Occasional teen smokers whose parents smoke and provide minimal supervision have a 71-percent chance of becoming daily smokers, while children of nonsmokers who are closely supervised face just a 31-percent chance of becoming addicted to cigarettes, according to a new study.
Reuters reported Aug. 26 that researchers who tracked 270 teens who smoked occasionally before high school found that 58 percent of the study subjects became daily smokers by their senior year. The smoking habits of parents and friends had a strong influence on whether the teens kept smoking or not, the authors said.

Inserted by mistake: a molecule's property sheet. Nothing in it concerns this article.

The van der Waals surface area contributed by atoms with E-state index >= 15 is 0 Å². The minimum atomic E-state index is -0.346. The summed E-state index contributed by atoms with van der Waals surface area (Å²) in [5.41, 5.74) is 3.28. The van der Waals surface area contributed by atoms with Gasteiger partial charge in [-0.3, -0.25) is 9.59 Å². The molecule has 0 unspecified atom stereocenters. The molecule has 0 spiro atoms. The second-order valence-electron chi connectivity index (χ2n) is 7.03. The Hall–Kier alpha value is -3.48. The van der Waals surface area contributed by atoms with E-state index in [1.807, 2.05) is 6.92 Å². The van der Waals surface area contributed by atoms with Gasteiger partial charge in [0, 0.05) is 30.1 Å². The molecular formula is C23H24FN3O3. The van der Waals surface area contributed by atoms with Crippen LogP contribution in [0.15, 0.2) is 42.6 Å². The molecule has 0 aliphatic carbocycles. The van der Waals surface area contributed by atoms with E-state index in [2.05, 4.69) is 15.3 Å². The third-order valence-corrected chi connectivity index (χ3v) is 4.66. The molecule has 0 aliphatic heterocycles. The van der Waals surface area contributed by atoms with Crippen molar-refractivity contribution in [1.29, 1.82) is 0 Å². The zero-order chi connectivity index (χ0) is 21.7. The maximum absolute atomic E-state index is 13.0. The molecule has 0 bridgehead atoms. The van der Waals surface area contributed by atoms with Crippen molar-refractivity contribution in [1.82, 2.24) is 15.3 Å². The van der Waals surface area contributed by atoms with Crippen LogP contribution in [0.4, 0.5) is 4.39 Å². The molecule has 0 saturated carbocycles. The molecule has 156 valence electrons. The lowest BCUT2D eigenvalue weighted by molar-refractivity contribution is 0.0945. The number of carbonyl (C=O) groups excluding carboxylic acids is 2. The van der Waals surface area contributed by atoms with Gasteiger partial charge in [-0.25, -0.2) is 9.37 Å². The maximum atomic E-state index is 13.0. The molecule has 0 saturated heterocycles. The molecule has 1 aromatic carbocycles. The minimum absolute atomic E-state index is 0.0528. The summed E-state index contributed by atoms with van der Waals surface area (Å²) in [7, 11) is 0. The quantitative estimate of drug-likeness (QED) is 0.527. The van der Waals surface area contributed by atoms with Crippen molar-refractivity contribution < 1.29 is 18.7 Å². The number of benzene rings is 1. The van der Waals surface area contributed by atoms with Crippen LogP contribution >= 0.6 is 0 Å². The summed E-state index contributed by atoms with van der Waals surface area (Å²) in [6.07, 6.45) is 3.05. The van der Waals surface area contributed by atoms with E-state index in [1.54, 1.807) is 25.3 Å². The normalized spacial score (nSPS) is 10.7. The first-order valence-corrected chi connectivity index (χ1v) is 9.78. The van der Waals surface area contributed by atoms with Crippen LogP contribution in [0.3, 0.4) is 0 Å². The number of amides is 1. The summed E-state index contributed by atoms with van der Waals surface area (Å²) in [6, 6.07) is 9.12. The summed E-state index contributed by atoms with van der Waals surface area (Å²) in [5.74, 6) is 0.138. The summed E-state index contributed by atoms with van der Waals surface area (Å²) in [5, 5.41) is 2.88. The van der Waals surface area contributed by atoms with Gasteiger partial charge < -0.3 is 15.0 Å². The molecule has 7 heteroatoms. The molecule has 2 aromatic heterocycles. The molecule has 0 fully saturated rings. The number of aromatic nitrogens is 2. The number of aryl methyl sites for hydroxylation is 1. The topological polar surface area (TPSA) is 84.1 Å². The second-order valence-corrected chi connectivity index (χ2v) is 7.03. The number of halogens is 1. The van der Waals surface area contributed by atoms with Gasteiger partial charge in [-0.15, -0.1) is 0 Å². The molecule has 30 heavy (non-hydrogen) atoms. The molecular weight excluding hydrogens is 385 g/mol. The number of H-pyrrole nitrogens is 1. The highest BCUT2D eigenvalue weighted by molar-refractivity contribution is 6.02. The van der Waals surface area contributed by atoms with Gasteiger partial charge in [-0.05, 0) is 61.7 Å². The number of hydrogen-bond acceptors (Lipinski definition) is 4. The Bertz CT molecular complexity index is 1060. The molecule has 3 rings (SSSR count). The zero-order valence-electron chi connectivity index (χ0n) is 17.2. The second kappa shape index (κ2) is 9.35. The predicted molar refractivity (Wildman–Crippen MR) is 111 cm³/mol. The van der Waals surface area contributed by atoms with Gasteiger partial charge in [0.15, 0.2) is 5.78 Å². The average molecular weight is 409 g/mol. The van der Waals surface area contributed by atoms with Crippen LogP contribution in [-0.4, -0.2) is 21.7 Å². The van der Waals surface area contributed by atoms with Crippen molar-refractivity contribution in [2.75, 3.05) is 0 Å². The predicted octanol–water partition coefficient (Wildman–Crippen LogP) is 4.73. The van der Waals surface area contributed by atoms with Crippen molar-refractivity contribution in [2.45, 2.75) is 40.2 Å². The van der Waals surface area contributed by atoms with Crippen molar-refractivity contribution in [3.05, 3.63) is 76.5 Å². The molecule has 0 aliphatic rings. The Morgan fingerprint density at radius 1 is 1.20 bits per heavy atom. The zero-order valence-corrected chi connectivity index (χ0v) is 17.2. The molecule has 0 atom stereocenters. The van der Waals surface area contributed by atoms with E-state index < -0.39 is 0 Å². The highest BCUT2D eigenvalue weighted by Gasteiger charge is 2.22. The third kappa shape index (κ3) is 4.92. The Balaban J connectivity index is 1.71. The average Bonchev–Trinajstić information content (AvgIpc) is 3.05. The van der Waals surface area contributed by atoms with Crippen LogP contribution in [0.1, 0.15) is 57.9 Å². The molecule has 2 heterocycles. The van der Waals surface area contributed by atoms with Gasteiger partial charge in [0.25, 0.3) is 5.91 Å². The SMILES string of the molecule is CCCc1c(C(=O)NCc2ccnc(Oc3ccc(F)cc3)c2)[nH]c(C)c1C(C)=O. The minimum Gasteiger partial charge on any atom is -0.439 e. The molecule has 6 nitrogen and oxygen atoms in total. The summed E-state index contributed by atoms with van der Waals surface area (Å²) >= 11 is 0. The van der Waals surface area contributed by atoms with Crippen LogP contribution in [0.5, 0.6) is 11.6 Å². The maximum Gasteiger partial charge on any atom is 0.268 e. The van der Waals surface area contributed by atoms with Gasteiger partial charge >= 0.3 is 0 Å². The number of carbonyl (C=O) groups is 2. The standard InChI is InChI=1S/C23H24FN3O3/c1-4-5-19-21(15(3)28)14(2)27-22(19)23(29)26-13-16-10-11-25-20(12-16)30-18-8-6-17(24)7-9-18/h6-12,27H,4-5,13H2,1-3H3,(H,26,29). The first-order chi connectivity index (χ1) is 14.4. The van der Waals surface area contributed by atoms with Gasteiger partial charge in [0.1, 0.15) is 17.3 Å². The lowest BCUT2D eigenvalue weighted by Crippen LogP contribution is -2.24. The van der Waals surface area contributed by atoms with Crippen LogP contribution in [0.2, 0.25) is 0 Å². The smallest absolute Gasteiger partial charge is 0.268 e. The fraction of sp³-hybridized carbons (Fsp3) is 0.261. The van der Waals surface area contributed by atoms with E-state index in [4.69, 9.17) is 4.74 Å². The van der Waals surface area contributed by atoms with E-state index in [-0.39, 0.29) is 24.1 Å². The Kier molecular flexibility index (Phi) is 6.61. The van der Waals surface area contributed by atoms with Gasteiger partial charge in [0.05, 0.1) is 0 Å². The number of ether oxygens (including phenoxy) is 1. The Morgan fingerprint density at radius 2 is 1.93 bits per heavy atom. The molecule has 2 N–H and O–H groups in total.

Lead researcher Min Jung Kim of the University of Washington said that parents can break their teens’ progression from occasional to addicted smoker by quitting themselves and engaging in “effective supervision and appropriate punishment or rewards for children’s behavior.”
The study was published in the September 2009 issue of the journal Pediatrics.